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In the book of Matthew it is recorded that the birth of Jesus was accompanied by an extraordinary celestial event: a star led the magi (the “wise men”) to Jesus.
Matthew was one of the twelve apostles. He also wrote the first book of the New Testament. In that book, he recorded that the birth of Jesus was accompanied by an extraordinary celestial event: a star led the magi (the “wise men”) to Jesus. This star “went before them, till it came and stood over where the young child was” (Matthew 2:9). What was this star? And how did it lead the magi to the Lord? There have been many speculations.
Explanations for the event include a supernova, a comet, a massing of planets, a triple conjunction of Jupiter and Regulus (a bright star in the constellation Leo), or the astonishing conjunction of Jupiter and Venus on June 17, 2 BC. Although each of these events is truly spectacular and may have been fitting to announce the birth of the King of Kings, none of them seems to fully satisfy the details of the straightforward reading of Matthew 2. None of the above speculations fully explain how the star “went ahead of” the magi nor how it “stood over where the child was.” Indeed no known natural phenomenon would be able to stand over Bethlehem since all “natural” stars continually move due to the rotation of the earth.1 They appear to rise in the east and set in the west, or circle around the celestial poles. However, the Bible does not say that this star was a natural phenomenon.
Of course, God can use natural law to accomplish His will. In fact, a biblical definition of natural law is the way that God normally upholds the universe and accomplishes His will, but God is not bound by the laws He created; He may (and does on occasion) temporarily suspend those laws when He has an important reason to do so.
The Virgin Birth itself was a supernatural event; it cannot be explained within the context of known natural laws. And it should not be surprising that the birth of the Son of God would be accompanied by a supernatural sign in the heavens. The star that led the magi seems to be one of those incredible acts of God—specially designed and created for a unique purpose.2 Let us examine what this star did according to Matthew 2.
First, the star alerted the magi to the birth of Christ, prompting them to make the long trek to Jerusalem. These magi were “from the East” according to verse 1; they are generally thought to be from Persia, which is east of Jerusalem. If so, they may have had some knowledge of the Scriptures since the prophet Daniel had also lived in that region centuries earlier. Perhaps the magi were expecting a new star to announce the birth of Christ from reading Numbers 24:17, which describes a star coming from Jacob and a King (“scepter”)3 from Israel.4
Curiously, the magi seem to have been the only ones who saw the star—or at least the only ones who understood its meaning. Israel’s King Herod had to ask the magi when the star had appeared (Matthew 2:7). If the magi alone saw the star, this further supports the notion that the star of Bethlehem was a supernatural manifestation from God rather than a common star, which would have been visible to all.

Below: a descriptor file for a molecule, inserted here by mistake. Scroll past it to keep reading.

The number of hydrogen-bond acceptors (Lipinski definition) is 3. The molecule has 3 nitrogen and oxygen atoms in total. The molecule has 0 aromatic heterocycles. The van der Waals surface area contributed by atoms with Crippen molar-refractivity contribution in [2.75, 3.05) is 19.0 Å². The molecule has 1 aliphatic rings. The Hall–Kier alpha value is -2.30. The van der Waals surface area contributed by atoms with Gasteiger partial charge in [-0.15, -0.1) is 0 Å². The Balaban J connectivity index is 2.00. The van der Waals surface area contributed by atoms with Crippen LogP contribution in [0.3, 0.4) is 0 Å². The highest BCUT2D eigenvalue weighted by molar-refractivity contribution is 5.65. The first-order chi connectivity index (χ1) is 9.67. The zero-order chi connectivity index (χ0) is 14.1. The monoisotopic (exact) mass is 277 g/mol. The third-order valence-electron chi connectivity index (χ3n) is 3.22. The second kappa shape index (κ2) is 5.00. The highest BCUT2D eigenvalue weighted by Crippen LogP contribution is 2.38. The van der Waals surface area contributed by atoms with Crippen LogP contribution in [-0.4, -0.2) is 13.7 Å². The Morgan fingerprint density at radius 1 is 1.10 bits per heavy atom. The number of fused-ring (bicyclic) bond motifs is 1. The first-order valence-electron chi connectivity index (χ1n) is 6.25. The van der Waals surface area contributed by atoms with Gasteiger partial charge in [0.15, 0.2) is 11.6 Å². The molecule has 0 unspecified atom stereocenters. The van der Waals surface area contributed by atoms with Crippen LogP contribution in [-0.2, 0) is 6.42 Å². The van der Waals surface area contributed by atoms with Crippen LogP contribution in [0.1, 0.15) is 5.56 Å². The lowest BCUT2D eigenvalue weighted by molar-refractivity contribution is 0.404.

Contrary to what is commonly believed, the magi did not arrive at the manger on the night of Christ’s birth; rather, they found the young Jesus and His parents living in a house (Matthew 2:11). This could have been nearly two years after Christ’s birth, since Herod—afraid that his own position as king was threatened—tried to have Jesus eliminated by killing all male children under the age of two (Matthew 2:16).
It may be that the star first appeared over Bethlehem when the magi were in the East (Persia).5,6 From that distance, they would not have been able to distinguish the exact location but would certainly have known to head west. They went to Israel’s capital city Jerusalem, a likely place to begin their search for the King of the Jews.
It seems that the star may have disappeared by the time the magi reached Jerusalem but then reappeared when they began their (much shorter) journey from Jerusalem to Bethlehem, approximately 6 miles (10 km) away. This view is supported by the fact that first, the magi had to ask King Herod where the King of the Jews was born, which means the star wasn’t guiding them at that time (Matthew 2:2). And second, they rejoiced exceedingly when they saw the star (again) as they began their journey to Bethlehem (Matthew 2:10).
After the magi had met with Herod, the star went on before them to Bethlehem and stood over the location of Jesus. It seems to have led them to the very house that Jesus was in—not just the city. The magi already knew that Christ was in Bethlehem. This they had learned from Herod, who had learned it from the priests and scribes (Matthew 2:4–5, (8)). For a normal star, it would be impossible to determine which house is directly beneath it. The star over Christ may have been relatively near the surface of earth (an “atmospheric” manifestation of God’s power) so that the magi could discern the precise location of the Child.
Whatever the exact mechanism, the fact that the star led the magi to Christ is evidence that the star was uniquely designed, made by God for a very special purpose. God can use extraordinary means for extraordinary purposes. Certainly the birth of our Lord was deserving of honor in the heavens. It is fitting that God used a celestial object to announce the birth of Christ since “the heavens declare the glory of God…” (Psalm 19:1).